Thursday, December 8, 2016

Sermon for December 5, 216 | Advent 2

A shoot will come up from the stump of Jesse;
from his roots a Branch will bear fruit.
The Spirit of the Lord will rest on him-
the Spirit of wisdom and of understanding,
the Spirit of counsel and of might,
the Spirit of the knowledge and fear of the Lord-
and he will delight in the fear of the Lord.
He will not judge by what he sees with his eyes,
or decide by what he hears with his ears;
but with righteousness he will judge the needy,
with justice he will give decisions for the poor of
the earth.
He will strike the earth with the rod of his mouth;
with the breath of his lips he will slay the wicked.
Righteousness will be his belt
and faithfulness the sash around his waist.
The wolf will live with the lamb,
the leopard will lie down with the goat,
the calf and the lion and the yearling together;
and a little child will lead them.
The cow will feed with the bear,
their young will lie down together,
and the lion will eat straw like the ox.
The infant will play near the cobra’s den,
and the young child will put its hand into the viper’s nest.
They will neither harm nor destroy
on all my holy mountain,
for the earth will be filled with the knowledge of the Lord
as the waters cover the sea.
In that day the Root of Jesse will stand as a banner for the peoples; the nations will rally to him, and his resting place will be glorious.
Isaiah 11:1-10

Isaiah’s people know what it means to be hunted. Ruthless and territory-famished Assyrian invaders have Israel in their sights, and nothing can stop their attack. A century later, the Babylonians will pounce with the same hunger. A prophet named Jeremiah will see the circling armies and write:
Israel is a scattered flock,
hunted down by lions.
The king of Assyria started the carnage.
The king of Babylon, Nebuchadnezzar,
has completed the job,
gnawing the bones clean.
v. 50:17
Predators and prey. Isaiah has this in mind, too – not just the food chain, but the web of human relationships. Before the nations unleashed their viciousness on Israel, predators were already at work on the inside. Isaiah pictures God looking at the nation of Israel and hears God say:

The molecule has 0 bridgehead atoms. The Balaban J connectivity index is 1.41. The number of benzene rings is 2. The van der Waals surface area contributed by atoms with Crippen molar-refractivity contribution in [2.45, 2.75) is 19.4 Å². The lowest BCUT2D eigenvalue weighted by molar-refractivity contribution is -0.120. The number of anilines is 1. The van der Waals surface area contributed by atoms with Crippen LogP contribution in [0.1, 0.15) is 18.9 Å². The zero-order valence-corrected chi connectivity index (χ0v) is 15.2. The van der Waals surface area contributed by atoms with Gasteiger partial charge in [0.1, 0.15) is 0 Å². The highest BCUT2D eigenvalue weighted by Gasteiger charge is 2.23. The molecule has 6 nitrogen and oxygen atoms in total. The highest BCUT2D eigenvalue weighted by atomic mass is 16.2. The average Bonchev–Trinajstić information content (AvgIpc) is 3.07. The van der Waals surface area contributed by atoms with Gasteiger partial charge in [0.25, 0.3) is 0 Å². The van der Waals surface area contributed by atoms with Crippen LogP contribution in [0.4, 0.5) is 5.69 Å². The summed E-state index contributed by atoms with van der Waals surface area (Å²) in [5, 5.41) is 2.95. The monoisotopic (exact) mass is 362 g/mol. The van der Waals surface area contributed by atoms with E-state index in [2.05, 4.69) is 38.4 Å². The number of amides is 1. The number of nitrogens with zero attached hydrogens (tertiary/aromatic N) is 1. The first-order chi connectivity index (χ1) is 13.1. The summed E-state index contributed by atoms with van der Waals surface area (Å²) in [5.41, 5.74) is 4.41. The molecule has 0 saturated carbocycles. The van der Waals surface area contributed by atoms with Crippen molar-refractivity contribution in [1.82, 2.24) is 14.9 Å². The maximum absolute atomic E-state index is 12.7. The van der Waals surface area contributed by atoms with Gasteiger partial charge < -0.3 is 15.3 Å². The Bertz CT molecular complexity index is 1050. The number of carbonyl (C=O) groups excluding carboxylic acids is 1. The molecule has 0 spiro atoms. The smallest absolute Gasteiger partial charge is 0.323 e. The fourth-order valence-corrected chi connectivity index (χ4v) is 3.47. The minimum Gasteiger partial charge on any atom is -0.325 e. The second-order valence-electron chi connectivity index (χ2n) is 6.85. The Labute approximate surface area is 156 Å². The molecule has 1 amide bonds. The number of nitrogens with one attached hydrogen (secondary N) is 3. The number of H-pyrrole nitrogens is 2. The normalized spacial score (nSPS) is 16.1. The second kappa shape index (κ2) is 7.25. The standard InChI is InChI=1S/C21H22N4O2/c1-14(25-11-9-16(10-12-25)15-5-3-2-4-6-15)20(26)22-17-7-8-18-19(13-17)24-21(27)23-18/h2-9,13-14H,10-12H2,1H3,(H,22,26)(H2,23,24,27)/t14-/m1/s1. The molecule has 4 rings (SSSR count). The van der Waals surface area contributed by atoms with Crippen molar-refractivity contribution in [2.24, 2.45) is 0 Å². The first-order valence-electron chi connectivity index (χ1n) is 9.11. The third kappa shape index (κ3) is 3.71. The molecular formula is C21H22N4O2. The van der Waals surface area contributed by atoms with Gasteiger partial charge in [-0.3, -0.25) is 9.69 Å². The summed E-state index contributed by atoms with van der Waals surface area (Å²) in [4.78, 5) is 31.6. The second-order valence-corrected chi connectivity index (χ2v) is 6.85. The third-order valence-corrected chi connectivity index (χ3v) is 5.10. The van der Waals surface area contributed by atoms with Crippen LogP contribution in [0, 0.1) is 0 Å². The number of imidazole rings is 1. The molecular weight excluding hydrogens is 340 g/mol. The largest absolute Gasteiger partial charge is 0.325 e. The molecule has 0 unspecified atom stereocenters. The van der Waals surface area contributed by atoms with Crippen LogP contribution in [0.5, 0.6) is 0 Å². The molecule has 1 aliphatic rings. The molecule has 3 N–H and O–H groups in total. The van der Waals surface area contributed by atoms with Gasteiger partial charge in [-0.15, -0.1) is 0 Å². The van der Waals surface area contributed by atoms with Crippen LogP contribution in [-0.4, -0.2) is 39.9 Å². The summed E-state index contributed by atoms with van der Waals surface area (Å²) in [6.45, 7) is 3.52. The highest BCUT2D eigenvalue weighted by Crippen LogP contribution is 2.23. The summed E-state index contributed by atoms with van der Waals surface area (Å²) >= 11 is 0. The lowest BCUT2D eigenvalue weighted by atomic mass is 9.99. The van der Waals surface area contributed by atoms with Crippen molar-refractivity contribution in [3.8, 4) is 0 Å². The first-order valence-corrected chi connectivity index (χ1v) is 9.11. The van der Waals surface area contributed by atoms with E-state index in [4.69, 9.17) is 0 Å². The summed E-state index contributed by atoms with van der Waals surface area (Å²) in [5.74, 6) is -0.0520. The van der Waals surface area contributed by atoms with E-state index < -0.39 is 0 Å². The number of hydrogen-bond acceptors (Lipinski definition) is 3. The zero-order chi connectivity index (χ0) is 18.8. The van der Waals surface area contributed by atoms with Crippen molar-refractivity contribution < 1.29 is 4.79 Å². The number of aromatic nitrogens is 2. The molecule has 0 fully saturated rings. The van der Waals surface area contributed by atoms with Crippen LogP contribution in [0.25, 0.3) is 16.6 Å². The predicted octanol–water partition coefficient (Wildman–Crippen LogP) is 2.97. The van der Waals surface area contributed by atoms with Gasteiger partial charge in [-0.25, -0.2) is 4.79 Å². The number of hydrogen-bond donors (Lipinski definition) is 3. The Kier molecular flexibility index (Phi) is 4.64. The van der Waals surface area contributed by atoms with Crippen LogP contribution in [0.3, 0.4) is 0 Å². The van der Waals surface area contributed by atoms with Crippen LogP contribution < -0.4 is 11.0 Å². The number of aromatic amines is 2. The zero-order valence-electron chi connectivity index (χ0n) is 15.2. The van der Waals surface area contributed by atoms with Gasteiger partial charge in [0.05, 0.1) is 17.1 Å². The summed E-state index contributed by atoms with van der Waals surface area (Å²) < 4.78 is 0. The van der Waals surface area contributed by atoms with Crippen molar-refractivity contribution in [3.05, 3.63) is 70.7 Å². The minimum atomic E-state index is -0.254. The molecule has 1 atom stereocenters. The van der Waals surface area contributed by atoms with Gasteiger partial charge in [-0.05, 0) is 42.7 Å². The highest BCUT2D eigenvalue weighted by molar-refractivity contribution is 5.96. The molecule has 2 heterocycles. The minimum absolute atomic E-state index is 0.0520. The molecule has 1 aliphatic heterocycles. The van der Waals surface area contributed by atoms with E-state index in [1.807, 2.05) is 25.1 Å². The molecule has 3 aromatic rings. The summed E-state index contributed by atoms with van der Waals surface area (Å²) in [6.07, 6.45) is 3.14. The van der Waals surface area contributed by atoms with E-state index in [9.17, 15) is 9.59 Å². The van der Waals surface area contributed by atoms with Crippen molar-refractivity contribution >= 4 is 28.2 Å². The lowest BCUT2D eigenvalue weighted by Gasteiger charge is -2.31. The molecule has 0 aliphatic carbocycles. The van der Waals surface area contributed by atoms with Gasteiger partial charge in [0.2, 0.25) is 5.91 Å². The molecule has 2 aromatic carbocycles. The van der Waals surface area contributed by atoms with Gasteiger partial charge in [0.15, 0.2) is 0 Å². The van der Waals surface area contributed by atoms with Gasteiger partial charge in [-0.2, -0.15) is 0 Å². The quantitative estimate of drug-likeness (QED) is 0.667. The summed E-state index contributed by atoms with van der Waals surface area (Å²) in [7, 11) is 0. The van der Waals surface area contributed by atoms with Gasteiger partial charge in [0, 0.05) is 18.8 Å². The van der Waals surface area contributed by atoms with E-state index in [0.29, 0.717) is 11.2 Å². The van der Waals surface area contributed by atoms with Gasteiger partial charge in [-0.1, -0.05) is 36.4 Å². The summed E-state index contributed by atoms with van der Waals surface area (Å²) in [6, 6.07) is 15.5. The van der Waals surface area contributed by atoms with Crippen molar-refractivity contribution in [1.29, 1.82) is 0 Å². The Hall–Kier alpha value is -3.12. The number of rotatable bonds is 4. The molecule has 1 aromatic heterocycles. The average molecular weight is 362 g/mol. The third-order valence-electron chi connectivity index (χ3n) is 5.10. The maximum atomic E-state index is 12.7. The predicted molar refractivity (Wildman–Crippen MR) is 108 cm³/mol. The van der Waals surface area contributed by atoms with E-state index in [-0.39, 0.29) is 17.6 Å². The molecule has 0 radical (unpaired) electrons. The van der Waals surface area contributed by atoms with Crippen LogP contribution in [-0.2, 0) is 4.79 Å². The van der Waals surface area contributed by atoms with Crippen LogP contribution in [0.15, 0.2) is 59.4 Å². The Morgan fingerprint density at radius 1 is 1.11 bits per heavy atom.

Your leaders are rebels,
the companions of thieves.
All of them love bribes
and demand payoffs,
but they refuse to defend the cause of orphans
or fight for the rights of widows.
v. 1:23

Predators devour prey. The powerful turn their backs on cries for fairness or compassion. Anyone who is vulnerable can be exploited. The frail are fair game. The defenseless are doomed.
Predators and prey. They are all around us. Think about predators in human relationships. In our myths and stories, the predator is an opportunist. I think about the wolf in the Red Riding Hood story. Usually a male, but not always, the predator watches women and he waits. He sees women not as complete human beings, but as human-objects, as trophies, as a vehicle to boost his own sense of self. Biologists tell us that intelligent predators will hunt for fun, even if they aren't hungry. A predator wants you to think that a wolf who wants to give you directions to grandma’s house is normal, and he sounds believable even though everyone has said that wolf is devious and dangerous. The predator wants you to see the grass and the trees, but not the monster that's looking back at you. If you need a friend, he's a friend. If you need a shoulder, she's got two. If you need money, he'll go borrow it from somebody so he can give it to you. If you want a brute he'll be a brute. If you want a gentleman, he'll be that too. But don't ignore the fact that a predator always has intentions for you. He’ll set the stage just right and set you up for him to make his move. And once he gets what he wants, he will hate you.
When will we get it through our heads that everybody smiling at us does not love us?

Predator and prey. We sure got a lesson on it during the election cycle. In chilling and angry style, we heard the case that America is on the verge of catastrophe and dissolution. We heard about a country where crime is wildly out of control, mobs rule the street, and America is the laughing stock of the world. But, fear not, someone was coming to take care of us. Someone with plans. A tough-talking billionaire entrepreneur, flying around the country in a fleet of loudly branded jets and helicopters suggested that experience intellectual expertise are a detriment to governing. Our voting system validated someone who sold us a savior of a sad state, the lustrous leader of a lurching and crumbling country -- a deeply-flawed and outrageous hero who must always remind us that we love him.